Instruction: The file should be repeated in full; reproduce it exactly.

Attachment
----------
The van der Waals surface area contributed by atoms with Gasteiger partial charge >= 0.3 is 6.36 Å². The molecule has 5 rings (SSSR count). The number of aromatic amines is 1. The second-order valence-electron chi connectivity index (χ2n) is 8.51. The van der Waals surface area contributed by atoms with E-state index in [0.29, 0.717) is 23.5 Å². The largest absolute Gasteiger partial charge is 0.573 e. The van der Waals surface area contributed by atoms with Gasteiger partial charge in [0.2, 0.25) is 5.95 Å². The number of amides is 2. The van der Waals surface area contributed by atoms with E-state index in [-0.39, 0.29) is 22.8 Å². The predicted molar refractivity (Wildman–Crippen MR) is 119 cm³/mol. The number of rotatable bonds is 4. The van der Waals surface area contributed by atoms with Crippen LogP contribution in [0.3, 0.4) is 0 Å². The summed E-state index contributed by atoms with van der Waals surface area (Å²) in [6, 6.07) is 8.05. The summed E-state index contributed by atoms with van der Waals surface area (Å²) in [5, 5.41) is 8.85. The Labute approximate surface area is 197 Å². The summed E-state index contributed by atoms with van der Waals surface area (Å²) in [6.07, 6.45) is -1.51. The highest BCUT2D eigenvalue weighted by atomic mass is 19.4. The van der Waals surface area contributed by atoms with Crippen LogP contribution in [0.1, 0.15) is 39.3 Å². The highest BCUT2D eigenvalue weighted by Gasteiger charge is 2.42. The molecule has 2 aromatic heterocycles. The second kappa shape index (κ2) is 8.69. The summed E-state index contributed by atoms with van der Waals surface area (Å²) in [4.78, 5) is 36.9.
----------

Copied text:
The van der Waals surface area contributed by atoms with Gasteiger partial charge >= 0.3 is 6.36 Å². The molecule has 5 rings (SSSR count). The number of aromatic amines is 1. The second-order valence-electron chi connectivity index (χ2n) is 8.51. The van der Waals surface area contributed by atoms with E-state index in [0.29, 0.717) is 23.5 Å². The largest absolute Gasteiger partial charge is 0.573 e. The van der Waals surface area contributed by atoms with Gasteiger partial charge in [0.2, 0.25) is 5.95 Å². The number of amides is 2. The van der Waals surface area contributed by atoms with E-state index in [-0.39, 0.29) is 22.8 Å². The predicted molar refractivity (Wildman–Crippen MR) is 119 cm³/mol. The number of rotatable bonds is 4. The van der Waals surface area contributed by atoms with Crippen LogP contribution in [0.3, 0.4) is 0 Å². The summed E-state index contributed by atoms with van der Waals surface area (Å²) in [6, 6.07) is 8.05. The summed E-state index contributed by atoms with van der Waals surface area (Å²) in [5, 5.41) is 8.85. The Labute approximate surface area is 197 Å². The summed E-state index contributed by atoms with van der Waals surface area (Å²) in [6.07, 6.45) is -1.51. The highest BCUT2D eigenvalue weighted by atomic mass is 19.4. The van der Waals surface area contributed by atoms with Crippen LogP contribution in [0.1, 0.15) is 39.3 Å². The highest BCUT2D eigenvalue weighted by Gasteiger charge is 2.42. The molecule has 2 aromatic heterocycles. The second kappa shape index (κ2) is 8.69. The summed E-state index contributed by atoms with van der Waals surface area (Å²) in [4.78, 5) is 36.9.